) as the result of Chinese and Japanese immigrants settling in Peru in the 19th century. The 16.4% prevalence rate observed in this study confirms the trend of increasing prevalence of this family, an expansion due to transmission after a relatively recent introduction. Although Beijing strains overall clustered less in our study population, the largest cluster included 46 Beijing isolates.
In this study, we observed a significant proportion (23.5%) of strains that did not match well-defined lineages but were responsible for large clusters (see Fig. S2 in the supplemental material). Among them, 37% were grouped in the poorly defined T group, and 63% had spoligotyping and/or MIRU patterns that did not match an international type. Future analyses including the additional 9 loci for 24-locus MIRU analysis and/or whole-genome sequencing could help to discriminate better between these strains and to elucidate the real clusters.
Clustering is considered a surrogate marker for strains involved in recent transmission. The efficacy of TB control programs can be assessed by the degree of recent TB transmission in the population (44–46
). The validity of molecular epidemiological studies is determined by the resolution of the applied typing method, among other factors. Spoligotyping alone is an unreliable tool for formal phylogenetic analyses, due to the occurrence of independent mutational events in different evolutionary lineages, which may result in identical convergent spoligotyping patterns (47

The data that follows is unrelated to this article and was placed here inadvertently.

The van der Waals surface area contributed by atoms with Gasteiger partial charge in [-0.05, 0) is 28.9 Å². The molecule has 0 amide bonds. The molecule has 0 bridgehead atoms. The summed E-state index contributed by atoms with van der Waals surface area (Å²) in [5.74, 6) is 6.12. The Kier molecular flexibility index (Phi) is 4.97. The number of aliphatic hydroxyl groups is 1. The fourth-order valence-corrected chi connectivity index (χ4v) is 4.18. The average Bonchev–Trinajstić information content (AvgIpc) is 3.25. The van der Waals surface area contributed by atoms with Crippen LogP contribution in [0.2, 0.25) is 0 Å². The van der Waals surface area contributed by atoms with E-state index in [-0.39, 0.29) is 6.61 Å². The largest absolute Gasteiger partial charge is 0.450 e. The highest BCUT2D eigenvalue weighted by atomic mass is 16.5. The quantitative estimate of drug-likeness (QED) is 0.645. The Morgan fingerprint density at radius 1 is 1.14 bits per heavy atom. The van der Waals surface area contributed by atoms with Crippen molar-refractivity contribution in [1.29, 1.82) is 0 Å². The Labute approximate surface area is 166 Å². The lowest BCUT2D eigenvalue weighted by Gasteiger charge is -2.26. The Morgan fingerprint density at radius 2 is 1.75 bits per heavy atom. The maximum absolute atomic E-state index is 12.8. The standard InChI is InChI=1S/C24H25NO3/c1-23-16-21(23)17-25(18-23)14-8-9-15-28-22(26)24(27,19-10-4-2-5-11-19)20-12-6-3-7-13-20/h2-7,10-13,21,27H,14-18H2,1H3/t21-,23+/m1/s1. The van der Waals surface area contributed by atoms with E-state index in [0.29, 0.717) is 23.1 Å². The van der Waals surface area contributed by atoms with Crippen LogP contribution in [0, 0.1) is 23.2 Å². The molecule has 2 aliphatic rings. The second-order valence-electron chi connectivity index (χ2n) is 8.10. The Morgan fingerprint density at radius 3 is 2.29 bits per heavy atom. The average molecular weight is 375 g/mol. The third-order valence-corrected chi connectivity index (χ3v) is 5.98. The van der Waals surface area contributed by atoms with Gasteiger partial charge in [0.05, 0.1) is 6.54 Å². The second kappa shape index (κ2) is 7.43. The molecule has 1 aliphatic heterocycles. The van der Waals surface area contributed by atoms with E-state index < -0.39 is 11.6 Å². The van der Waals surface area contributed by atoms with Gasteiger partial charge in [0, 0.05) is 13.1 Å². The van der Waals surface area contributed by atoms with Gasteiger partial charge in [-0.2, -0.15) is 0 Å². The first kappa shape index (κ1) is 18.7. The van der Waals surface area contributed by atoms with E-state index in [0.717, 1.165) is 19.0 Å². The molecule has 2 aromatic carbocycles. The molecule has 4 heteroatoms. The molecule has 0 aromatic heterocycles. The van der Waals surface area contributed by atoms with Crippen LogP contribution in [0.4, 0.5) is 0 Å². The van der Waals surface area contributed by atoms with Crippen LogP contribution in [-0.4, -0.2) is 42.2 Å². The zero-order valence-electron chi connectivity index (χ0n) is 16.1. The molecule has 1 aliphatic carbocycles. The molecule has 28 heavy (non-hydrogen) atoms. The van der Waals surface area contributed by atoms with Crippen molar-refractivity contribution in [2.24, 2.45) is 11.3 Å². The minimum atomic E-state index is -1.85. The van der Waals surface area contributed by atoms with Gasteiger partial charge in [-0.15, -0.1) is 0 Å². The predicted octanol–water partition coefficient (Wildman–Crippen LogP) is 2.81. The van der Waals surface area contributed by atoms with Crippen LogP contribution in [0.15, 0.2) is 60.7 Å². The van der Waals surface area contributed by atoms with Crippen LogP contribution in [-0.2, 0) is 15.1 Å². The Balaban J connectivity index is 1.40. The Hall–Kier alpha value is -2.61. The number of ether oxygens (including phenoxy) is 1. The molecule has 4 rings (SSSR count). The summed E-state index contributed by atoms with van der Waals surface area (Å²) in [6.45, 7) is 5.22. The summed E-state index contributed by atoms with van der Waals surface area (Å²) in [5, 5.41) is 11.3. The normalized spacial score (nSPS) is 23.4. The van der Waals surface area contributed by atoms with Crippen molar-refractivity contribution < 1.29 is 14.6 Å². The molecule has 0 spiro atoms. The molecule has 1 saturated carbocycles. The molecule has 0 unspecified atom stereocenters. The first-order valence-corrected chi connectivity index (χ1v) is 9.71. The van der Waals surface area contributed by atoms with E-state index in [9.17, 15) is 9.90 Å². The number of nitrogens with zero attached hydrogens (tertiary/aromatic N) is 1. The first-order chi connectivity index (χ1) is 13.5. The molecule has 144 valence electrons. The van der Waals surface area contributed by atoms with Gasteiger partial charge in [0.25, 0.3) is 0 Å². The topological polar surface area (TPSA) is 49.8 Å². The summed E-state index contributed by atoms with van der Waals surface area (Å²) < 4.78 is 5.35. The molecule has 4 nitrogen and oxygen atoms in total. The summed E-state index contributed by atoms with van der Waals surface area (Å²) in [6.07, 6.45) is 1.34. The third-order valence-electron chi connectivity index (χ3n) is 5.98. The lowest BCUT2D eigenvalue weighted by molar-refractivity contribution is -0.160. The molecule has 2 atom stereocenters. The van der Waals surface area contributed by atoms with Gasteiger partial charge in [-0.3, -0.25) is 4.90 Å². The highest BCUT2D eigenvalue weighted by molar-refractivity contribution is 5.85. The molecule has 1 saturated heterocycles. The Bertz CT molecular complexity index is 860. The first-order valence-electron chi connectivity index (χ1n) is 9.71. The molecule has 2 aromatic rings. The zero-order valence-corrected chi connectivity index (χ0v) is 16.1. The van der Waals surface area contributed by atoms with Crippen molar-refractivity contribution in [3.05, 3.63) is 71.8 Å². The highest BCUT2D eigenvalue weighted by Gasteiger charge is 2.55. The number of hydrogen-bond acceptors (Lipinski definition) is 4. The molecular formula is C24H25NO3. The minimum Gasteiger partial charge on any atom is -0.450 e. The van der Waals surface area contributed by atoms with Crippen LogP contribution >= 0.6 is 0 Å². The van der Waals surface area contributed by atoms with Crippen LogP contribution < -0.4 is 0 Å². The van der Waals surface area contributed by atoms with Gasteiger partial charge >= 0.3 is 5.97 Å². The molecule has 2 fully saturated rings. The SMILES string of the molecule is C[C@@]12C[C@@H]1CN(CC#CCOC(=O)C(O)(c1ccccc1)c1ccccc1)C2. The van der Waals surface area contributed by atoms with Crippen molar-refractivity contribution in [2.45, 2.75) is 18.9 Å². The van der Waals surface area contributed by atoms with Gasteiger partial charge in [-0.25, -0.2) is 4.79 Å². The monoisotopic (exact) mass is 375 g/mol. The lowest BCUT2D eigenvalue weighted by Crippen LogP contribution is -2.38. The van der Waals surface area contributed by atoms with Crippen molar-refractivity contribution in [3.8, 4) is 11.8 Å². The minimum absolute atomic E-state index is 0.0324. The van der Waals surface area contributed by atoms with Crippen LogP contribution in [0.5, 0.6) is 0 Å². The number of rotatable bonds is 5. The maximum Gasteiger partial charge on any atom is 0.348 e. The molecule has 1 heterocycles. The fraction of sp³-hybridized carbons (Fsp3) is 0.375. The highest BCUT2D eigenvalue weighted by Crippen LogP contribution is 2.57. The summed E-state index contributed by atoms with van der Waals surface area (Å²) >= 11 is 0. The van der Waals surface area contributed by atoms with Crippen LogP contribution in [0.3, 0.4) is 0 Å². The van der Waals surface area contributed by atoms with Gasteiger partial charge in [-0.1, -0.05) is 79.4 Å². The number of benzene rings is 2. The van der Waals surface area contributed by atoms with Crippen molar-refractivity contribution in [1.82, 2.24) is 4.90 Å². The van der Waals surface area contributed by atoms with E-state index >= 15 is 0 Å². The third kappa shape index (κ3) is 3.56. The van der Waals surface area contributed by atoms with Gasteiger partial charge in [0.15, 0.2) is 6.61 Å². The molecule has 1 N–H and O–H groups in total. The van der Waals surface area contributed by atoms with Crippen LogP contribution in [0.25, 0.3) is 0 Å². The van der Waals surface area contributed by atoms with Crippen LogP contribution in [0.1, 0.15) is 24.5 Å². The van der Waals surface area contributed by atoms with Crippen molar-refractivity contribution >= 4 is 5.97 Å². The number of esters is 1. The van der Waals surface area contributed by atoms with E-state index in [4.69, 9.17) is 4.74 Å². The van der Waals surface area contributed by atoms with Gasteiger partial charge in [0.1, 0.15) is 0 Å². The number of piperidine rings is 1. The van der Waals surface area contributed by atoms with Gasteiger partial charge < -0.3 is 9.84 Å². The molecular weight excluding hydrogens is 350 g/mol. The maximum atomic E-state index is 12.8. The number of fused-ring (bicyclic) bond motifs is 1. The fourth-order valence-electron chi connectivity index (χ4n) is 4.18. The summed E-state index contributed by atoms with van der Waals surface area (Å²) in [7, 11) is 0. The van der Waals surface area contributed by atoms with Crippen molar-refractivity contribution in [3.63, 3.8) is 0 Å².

). However, spoligotyping combined with MIRU-15 analysis allows for high-resolution genotyping to study recent transmission (32
). We excluded 24 samples lacking data for 2 or more MIRU loci. An occasional lack of PCR amplification of some loci has been reported (32
) and might be explained by chromosomal deletions, nucleotide polymorphisms in the sequences complementary to the PCR primers (48
), or insufficient DNA quality. MIRU-15 analysis may lack sufficient power of resolution for the classification of Beijing strains (32
). However, the comparison between MIRU-15 and MIRU-24 analyses showed similar clusters. Therefore, it is likely that the majority of the remaining strains typed by MIRU-15 analysis would mostly remain clustered if MIRU-VNTR typing was extended to 24 loci (32
Duration and geographic/population coverage are other important determinants for the validity of molecular epidemiological studies. Due to logistic constraints and human and/or microbiological factors, it is usually not possible to obtain cultures and DNA fingerprints for all eligible cases. In this study, we focused only on new TB cases, which represented approximately 89% of all pulmonary TB cases, and among these we enrolled only smear-positive cases, which represented approximately 65.3% of the new cases (6
). Borgdorff et al. confirmed that clustering rates may be underestimated as a result of random sampling in time or in space (49
). In settings in which risk factors for clustering may be interpreted as risk factors for recent transmission, these risk factors can be robustly calculated even when sampling is incomplete, i.e., they are also associated with larger cluster sizes. Therefore, odds ratios are generally insensitive to random sampling unless larger clusters are excluded and sampling fractions are small (49